This just in, literally just witnessed a rogue cat capture a rat larger than Mr. Rathburn. Blood and all, that was horrifying. Okay, back on topic, everyone is very nice so far. Tomorrow I’m being put on a “team” and starting my actual duties. I’m so tired, I’m going to cut this a lot shorter than I wanted to. Let me end by explaining the shower situation. So I obviously wasn’t expecting anything glamorous, but I feel like I’m on an episode of Survivor! Like, spiders crawling up the walls, unheated, and no roof! I secretly kind of dig it…

Okay, I must sleep now. But tomorrow, I will hash out my experience being 3 inches from a sloth, with painful detail.

Today will be better, for sure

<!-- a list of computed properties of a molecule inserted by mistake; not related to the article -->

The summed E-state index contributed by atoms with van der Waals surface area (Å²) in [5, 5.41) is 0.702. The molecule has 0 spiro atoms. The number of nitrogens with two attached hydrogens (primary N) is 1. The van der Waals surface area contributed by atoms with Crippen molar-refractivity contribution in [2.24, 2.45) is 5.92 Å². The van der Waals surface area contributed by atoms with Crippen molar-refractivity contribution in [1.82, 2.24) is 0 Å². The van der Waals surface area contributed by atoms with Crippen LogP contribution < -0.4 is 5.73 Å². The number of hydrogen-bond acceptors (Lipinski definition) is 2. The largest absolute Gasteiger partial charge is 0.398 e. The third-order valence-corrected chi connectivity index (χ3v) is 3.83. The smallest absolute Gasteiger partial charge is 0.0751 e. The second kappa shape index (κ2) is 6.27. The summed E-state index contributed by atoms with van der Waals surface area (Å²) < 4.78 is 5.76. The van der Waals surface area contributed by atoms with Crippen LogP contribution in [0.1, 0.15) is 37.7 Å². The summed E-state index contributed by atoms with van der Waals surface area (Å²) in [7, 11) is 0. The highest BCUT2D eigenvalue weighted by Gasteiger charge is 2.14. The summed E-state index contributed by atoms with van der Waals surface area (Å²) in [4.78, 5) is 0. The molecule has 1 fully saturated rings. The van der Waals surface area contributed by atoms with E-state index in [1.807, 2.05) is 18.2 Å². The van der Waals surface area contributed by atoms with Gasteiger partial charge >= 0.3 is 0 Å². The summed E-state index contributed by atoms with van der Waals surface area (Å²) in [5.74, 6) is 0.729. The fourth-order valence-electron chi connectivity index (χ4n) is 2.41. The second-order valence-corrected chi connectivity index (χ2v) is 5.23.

So I found out the Dallas-Fort Worth Airport is 72 square miles and actually has its own zipcode. And it sucks a little bit too. Yesterday was the longest day of my life, I think. We attempted to board the plane to San Jose yesterday, made it on, and then proceeded to wait an hour while the mechanics tried to fix a suspicious light in the captain’s cabin. Well, that failed and we ended up having to deboard and wait for another plane. An hour later, (that’s two hours after scheduled departure), they still were unable to find a working plane and a pilot to fly the thing. Don’t pilots have on calls? Like pilot-to-pilot, “hey buddy my plane decided the shit the bed today, think you could you slide in and take these very tired, hungry people to their destination?” But I guess not. So after I contemplated different ways to end my misery, I ended up listening to much-appreciated family advice and asked the nearest travel agent if there was a flight I could catch in the morning instead. He was in the middle of break; it was pretty obvious because of the granola bar hanging out of his mouth as I approached him. But I must have looked relatively destitute because he stopped chewing and immediately helped me. Not only did he get me a flight for the morning, he also gave me a voucher for a free night at the always-classy Comfort Inn, and a free dinner and breakfast coupon. I felt like the waterworks were going to start then, because I hadn’t slept in 30 hours and he abandoned his 15 minutes of freedom and delicious apple nut bar to help me.